Feature story

Trained to thrive

Seeding small businesses and bolstering budding entrepreneurs — that’s the winning way adopted by an initiative spread across six states

Tushar Donde, a commerce graduate from Mumbai University, left the big city and returned to his village in Maharashtra’s Vidarbha region during the Covid pandemic. He had come back with an idea in mind: the prices of vegetables and fruits were so much higher in Mumbai than in his native neighbourhood. There surely was a profit to be made from the difference, Mr Donde reckoned.

Mr Donde began sourcing produce from nearby villages and supplying it to markets in Mumbai and other cities. Around that time he started working with a local company called Carver Farms, where he learned the science of extracting cold-pressed oils from sunflower and mustard seeds. The big boost for Mr Donde’s small business was yet to materialise, though.

That happened in 2021, when Mr Donde enrolled in a 10-day entrepreneurship development programme (EDP) conducted by Tata STRIVE, a skill development initiative supported by the Tata Trusts. Armed with a loan of 40,000, he launched Healthroot, his very own cold-pressed oils unit. The Tata STRIVE team has backed Mr Donde all the way and continues to do so. “I still get calls from them; they encourage me and give me a heads up on business opportunities,” he says (most recently that Healthroot had caught the attention of a venture capitalist).

Mr Donde is one of more than 1,300 people who have been educated in building their small businesses through the EDP initiative. This is but one part of Tata STRIVE’s greater mandate — to help provide gainful livelihoods for the aspiring. This effort has reached in excess of 1 million youth since 2014.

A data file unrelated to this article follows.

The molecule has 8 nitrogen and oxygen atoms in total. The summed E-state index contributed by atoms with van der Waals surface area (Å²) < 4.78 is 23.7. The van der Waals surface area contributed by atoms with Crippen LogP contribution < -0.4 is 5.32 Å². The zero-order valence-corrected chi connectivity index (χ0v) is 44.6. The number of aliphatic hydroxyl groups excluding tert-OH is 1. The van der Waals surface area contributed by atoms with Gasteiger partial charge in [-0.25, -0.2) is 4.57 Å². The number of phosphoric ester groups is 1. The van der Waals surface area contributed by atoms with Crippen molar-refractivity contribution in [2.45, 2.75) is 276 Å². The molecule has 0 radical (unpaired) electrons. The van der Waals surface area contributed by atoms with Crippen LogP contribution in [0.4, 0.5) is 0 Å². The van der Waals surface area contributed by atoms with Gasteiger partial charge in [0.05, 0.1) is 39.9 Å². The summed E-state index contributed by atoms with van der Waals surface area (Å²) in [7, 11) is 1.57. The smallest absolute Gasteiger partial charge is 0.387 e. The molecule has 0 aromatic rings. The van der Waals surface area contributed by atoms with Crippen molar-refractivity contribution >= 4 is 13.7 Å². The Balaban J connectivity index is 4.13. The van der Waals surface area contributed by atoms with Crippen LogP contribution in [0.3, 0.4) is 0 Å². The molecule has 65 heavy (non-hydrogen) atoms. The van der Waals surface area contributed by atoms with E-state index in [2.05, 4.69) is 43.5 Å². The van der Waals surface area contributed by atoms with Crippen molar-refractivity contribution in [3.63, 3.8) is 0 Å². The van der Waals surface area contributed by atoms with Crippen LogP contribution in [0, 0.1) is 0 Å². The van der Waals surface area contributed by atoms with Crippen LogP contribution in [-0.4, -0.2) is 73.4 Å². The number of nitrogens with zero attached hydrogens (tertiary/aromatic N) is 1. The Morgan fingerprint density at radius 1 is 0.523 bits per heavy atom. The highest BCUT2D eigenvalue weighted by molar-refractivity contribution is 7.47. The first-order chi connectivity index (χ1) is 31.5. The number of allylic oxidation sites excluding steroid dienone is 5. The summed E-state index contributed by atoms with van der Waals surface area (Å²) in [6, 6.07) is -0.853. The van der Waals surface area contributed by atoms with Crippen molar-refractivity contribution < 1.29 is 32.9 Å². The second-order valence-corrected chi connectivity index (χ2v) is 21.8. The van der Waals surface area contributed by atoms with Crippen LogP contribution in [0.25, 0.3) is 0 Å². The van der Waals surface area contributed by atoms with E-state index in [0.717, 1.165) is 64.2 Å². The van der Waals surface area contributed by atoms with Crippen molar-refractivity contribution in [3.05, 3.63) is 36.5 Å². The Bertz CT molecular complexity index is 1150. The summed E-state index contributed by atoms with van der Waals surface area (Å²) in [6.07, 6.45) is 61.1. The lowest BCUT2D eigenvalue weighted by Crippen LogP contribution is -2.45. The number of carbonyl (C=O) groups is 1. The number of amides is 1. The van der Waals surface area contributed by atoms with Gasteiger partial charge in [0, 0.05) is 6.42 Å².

Tata STRIVE got going with EDP on a small scale in Odisha in 2017. Branded a ‘Nano Unicorn’, the programme was set up in collaboration with the Odisha Skill Development Authority to provide structured entrepreneurship training to youngsters graduating out from the state’s Industrial Training Institutes (ITI).

EDP concentrates on enabling youth with potential. Candidates have to submit a two-page business plan before going through an assessment that includes a written test, a game-themed group activity and a personal interview.

While knowledge of business is not considered in the appraisal, background and awareness are important; what also counts is entrepreneurial bent and ideas. Candidates have to create a business proposal at the end of their training period. “It's a journey from idea to plan,” says Shiladitya Samaddar, principal lead (operations) at Tata STRIVE.

Beyond jobs

The EDP programme has expanded over the years from Odisha to Maharashtra, Uttar Pradesh and Haryana, and it now includes non-ITI participants as well. “Our goal is to empower ambitious youth to become job providers rather than job seekers and to boost the local economy,” adds Mr Samaddar.